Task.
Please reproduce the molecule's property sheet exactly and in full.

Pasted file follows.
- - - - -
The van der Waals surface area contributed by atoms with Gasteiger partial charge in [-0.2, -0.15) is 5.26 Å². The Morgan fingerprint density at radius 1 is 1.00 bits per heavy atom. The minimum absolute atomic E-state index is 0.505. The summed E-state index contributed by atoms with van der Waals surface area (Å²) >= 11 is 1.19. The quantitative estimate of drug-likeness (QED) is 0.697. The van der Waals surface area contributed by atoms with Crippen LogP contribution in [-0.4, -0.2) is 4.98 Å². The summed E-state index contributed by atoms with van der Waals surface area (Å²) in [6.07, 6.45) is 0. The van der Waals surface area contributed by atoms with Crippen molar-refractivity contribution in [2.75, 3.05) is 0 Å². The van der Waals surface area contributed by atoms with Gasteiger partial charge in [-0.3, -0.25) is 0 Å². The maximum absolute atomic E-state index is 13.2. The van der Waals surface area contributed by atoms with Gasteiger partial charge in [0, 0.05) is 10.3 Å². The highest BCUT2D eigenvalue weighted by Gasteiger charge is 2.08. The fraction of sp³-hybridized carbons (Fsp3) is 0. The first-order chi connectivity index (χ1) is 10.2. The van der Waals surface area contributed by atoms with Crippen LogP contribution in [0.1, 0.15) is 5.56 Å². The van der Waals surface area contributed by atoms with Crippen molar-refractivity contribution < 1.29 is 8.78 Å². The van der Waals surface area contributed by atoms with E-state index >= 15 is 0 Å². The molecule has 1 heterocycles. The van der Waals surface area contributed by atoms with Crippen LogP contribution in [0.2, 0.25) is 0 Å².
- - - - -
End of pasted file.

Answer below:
The van der Waals surface area contributed by atoms with Gasteiger partial charge in [-0.2, -0.15) is 5.26 Å². The Morgan fingerprint density at radius 1 is 1.00 bits per heavy atom. The minimum absolute atomic E-state index is 0.505. The summed E-state index contributed by atoms with van der Waals surface area (Å²) >= 11 is 1.19. The quantitative estimate of drug-likeness (QED) is 0.697. The van der Waals surface area contributed by atoms with Crippen LogP contribution in [-0.4, -0.2) is 4.98 Å². The summed E-state index contributed by atoms with van der Waals surface area (Å²) in [6.07, 6.45) is 0. The van der Waals surface area contributed by atoms with Crippen molar-refractivity contribution in [2.75, 3.05) is 0 Å². The van der Waals surface area contributed by atoms with Gasteiger partial charge in [-0.3, -0.25) is 0 Å². The maximum absolute atomic E-state index is 13.2. The van der Waals surface area contributed by atoms with Gasteiger partial charge in [0, 0.05) is 10.3 Å². The highest BCUT2D eigenvalue weighted by Gasteiger charge is 2.08. The fraction of sp³-hybridized carbons (Fsp3) is 0. The first-order chi connectivity index (χ1) is 10.2. The van der Waals surface area contributed by atoms with Crippen LogP contribution in [0.1, 0.15) is 5.56 Å². The van der Waals surface area contributed by atoms with Crippen molar-refractivity contribution < 1.29 is 8.78 Å². The van der Waals surface area contributed by atoms with E-state index >= 15 is 0 Å². The molecule has 1 heterocycles. The van der Waals surface area contributed by atoms with Crippen LogP contribution in [0.2, 0.25) is 0 Å².